In that way, Washburn is ahead of many companies: they cover a lot of range. Like, there's nothing wrong with a dreadnought from Fender or Ibanez, & I've played some nice ones, but the Washburn name (& the tradition, with a few hiccups) has been attached to acoustic instruments for far longer than either of those companies has existed -- even predating their founders!! -- & Washies range from good to great to jaw-dropping, at any price. Autoharp players are a strange & secretive bunch ;D yet every one knows that a student MUST have at least an Oscar Schmidt -- it's been the solid benchmark for a century. As for electrics, 1980s axes like the Wing & Force & Bantam series are now considered classics. The "Dime" line had a rabid following all through its span; there's no reason the Nuno axes aren't better known, & the RX should be flogged to every budding shredder. For basses, I personally think the Taurus "thumb" design is ugly (& I'm not a fan of the rock-bottom stuff like the XB-100) but I have yet to play a disappointing Washburn bass.

There are still some marketing missteps. ("Yeah, 'some' he says!!") I'm a Johnny Winter fan from about 1973, & Jorma Kaukonen almost as long, & have thus always wanted a Firebird for the collection, because there's just nothing that sounds like those small metal-can minibuckers. You can't turn around without tripping over a half-decent Strat clone, LP copies are hardly rare -- even Washburn has sacrificed the Idol line to that -- but just try to find a good fake Firebird. But some excellent takes are kinda buried in the Paul Stanley line, when IMO they should be marketed for what they are, not to aging KISS fans. In a shop, these would sell themselves -- slap a Bigsby on a PS10, put it in the window, & it'll draw lustful stares.

First, though, market to retailers. Work with distributors like SLM to push prominent floor & window displays, not just banners. Set up pool ads. Create actual campaigns, national & regional & metro. Give good (not super-deep) discounts for steady purchases -- deep one-off discounts just lead to at-cost clearance sales, not steady customers.

Well, at least it'd be different from the failed "common wisdom" we've seen to date.
Title: Re: Hey, Washburn, we have an idea!
Post by: Tony Raven on July 27, 2013, 12:50:11 PM
LP copies are hardly rare -- even Washburn has sacrificed the Idol line to that
Not to harsh on Washburn alone. As has been lately called to my attention, Dean has their Thoroughbred line, a seemingly endless series somehow ALL-NEW yet "Classic-Inspired," a "bold new breed of single cut guitars"... that is pretty much nothing but a herd of Les Paul ripoffs, with all the cost yet none of the resale value of a Gibson.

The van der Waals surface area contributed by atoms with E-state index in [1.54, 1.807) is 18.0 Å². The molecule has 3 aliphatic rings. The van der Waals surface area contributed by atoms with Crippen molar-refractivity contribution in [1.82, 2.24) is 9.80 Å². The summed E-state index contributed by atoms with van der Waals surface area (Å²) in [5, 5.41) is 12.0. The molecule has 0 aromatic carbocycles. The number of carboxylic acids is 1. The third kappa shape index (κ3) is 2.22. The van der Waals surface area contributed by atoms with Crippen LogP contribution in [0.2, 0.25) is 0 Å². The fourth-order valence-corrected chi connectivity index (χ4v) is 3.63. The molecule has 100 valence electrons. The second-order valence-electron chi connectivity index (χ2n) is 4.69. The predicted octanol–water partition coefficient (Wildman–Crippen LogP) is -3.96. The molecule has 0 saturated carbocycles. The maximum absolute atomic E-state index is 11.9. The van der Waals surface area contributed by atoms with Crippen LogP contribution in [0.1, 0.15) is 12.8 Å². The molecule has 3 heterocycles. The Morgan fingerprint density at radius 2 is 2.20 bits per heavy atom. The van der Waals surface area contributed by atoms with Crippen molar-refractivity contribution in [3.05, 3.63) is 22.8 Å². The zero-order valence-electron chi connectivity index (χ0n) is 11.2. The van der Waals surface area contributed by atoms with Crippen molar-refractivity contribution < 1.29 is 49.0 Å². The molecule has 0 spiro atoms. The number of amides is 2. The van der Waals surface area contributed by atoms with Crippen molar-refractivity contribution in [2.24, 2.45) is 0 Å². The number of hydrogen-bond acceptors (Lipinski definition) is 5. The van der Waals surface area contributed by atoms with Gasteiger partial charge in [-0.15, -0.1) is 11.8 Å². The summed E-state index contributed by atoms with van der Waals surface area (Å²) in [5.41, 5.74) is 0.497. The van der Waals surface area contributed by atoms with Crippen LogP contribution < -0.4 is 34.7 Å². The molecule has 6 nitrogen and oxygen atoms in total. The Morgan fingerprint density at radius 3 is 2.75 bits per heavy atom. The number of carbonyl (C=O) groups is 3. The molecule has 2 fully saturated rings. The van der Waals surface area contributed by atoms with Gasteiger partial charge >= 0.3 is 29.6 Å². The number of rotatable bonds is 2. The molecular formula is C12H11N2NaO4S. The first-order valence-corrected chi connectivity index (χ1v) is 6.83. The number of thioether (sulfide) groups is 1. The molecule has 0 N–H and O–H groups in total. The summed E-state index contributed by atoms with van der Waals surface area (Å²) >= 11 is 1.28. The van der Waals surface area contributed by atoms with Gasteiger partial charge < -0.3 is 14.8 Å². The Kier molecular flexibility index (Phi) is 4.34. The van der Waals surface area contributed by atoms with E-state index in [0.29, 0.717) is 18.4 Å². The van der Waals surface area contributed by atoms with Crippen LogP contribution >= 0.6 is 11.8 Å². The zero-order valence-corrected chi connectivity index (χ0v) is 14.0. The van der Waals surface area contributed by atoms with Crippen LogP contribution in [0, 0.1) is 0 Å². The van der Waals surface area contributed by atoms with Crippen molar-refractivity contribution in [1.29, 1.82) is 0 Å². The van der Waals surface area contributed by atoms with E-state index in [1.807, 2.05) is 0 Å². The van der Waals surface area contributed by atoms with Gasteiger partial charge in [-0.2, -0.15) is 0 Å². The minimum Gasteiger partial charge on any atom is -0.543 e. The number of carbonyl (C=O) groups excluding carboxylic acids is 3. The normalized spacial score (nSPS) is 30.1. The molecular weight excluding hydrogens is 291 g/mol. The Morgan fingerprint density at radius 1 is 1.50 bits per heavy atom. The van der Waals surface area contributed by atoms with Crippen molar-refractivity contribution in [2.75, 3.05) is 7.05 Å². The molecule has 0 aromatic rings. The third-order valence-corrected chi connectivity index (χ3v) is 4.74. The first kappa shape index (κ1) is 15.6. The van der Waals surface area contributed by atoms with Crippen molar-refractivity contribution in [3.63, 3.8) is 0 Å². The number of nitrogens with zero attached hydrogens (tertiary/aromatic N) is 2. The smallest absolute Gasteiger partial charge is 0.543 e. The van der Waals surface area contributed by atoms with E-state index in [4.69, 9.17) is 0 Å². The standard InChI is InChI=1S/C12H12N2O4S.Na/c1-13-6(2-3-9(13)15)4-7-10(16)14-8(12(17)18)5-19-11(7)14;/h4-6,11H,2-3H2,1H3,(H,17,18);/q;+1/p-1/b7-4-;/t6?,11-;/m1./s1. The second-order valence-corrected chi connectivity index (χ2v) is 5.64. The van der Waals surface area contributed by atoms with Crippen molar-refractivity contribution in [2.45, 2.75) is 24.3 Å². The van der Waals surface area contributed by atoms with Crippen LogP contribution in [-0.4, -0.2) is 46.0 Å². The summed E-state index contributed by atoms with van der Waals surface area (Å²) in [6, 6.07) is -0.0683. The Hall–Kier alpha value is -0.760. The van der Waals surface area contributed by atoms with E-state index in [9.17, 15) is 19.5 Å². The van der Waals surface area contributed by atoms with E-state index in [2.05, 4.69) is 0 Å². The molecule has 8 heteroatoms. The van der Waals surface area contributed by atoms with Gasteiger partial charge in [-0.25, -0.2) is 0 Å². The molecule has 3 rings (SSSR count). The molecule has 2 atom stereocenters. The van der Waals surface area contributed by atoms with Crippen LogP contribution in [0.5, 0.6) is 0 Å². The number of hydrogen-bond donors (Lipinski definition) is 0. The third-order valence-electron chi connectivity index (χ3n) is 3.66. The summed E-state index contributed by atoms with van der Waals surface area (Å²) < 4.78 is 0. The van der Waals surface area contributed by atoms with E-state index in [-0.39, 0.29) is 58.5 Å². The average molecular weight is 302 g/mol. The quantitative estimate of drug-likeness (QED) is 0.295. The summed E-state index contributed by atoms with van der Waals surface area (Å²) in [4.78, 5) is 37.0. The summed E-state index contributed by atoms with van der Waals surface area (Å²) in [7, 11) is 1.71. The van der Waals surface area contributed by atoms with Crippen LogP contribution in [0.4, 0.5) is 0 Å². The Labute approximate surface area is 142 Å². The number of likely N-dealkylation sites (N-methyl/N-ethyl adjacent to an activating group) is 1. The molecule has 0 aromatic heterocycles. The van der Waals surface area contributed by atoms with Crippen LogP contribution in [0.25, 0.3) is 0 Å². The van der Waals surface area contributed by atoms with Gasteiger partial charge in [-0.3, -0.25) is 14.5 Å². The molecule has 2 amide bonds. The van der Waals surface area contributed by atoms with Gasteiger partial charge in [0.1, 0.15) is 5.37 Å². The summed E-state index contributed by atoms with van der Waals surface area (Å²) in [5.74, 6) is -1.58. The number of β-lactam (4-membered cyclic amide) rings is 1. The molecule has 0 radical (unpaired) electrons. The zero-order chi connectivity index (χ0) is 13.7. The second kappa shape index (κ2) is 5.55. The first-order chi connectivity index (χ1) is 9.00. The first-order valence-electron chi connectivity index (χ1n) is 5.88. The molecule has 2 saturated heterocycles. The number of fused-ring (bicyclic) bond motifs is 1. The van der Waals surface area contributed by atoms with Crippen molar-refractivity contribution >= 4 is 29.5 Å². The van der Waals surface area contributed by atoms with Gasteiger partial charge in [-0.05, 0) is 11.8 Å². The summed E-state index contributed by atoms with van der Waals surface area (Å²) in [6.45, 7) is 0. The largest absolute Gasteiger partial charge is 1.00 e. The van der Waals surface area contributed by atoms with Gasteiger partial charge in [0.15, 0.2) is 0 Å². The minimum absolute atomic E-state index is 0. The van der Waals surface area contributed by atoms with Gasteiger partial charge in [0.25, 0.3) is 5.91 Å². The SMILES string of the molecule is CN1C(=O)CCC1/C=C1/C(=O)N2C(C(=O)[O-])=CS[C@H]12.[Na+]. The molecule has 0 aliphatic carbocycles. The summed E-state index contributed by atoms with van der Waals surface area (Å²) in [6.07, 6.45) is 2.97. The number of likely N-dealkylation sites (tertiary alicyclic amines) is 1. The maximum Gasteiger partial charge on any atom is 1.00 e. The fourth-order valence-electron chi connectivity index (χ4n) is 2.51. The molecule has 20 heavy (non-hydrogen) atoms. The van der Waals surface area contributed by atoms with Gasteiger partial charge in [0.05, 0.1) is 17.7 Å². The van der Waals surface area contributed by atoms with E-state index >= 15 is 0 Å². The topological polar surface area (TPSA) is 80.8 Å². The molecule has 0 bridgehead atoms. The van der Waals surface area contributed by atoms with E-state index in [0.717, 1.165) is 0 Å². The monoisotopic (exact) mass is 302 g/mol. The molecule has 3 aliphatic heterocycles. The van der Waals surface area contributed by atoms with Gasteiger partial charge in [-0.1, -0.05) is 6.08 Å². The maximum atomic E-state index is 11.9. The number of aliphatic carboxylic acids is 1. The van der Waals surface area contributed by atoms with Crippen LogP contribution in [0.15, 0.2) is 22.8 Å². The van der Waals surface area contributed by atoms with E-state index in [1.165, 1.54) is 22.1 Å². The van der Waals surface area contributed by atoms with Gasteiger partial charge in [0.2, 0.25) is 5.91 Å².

Title: Re: Hey, Washburn, we have an idea!
Post by: ChristosFp on March 17, 2014, 10:58:47 AM
hi there,
i´m new in the forum but a serious washburn fan specially of the WI series ( the original no the mark II version).

across the years i´ve tried as many brands and guitars as you could imagine but the Idol Series got my attention because of the features.

I always like the LP concept, but hate the fisical limitations, that was the reason i´d tried the SG standard; lovelly guitar, nice neck features, fret access and balls, but there where something missed.

The I found the Idol a nick catannese and beside the EMG pickups wich I dont like, the guitar was brilliiant, all the LP and SG features, but whith a self perspective and personnality, at a logic and adecuate price; the best of both worlds.

NOw I found the parallaxe series, awesome guitars.

Washburn is doing things rigth, but theres a huge gap in the video review area for the rest of the models acoustinc and electric, the ecuation its easy, if you can see it and here it you will buy it.

Also theres a big problem in the distribution area; I consider amazon is a big oportunnity to give the customer their products because you can´t find them in a dealers stores.
Title: Re: Hey, Washburn, we have an idea!
Post by: cmac84 on March 18, 2014, 10:24:17 AM
Am I the only one who absolutely doesn't care about the dimes?

It's really simple what they need to do, get back in the big retail chains. Here in Canada they had a presence but went away around what... late 90s?

Now everyone only carries Gibson and Fender unless you hit the used shops and pawns.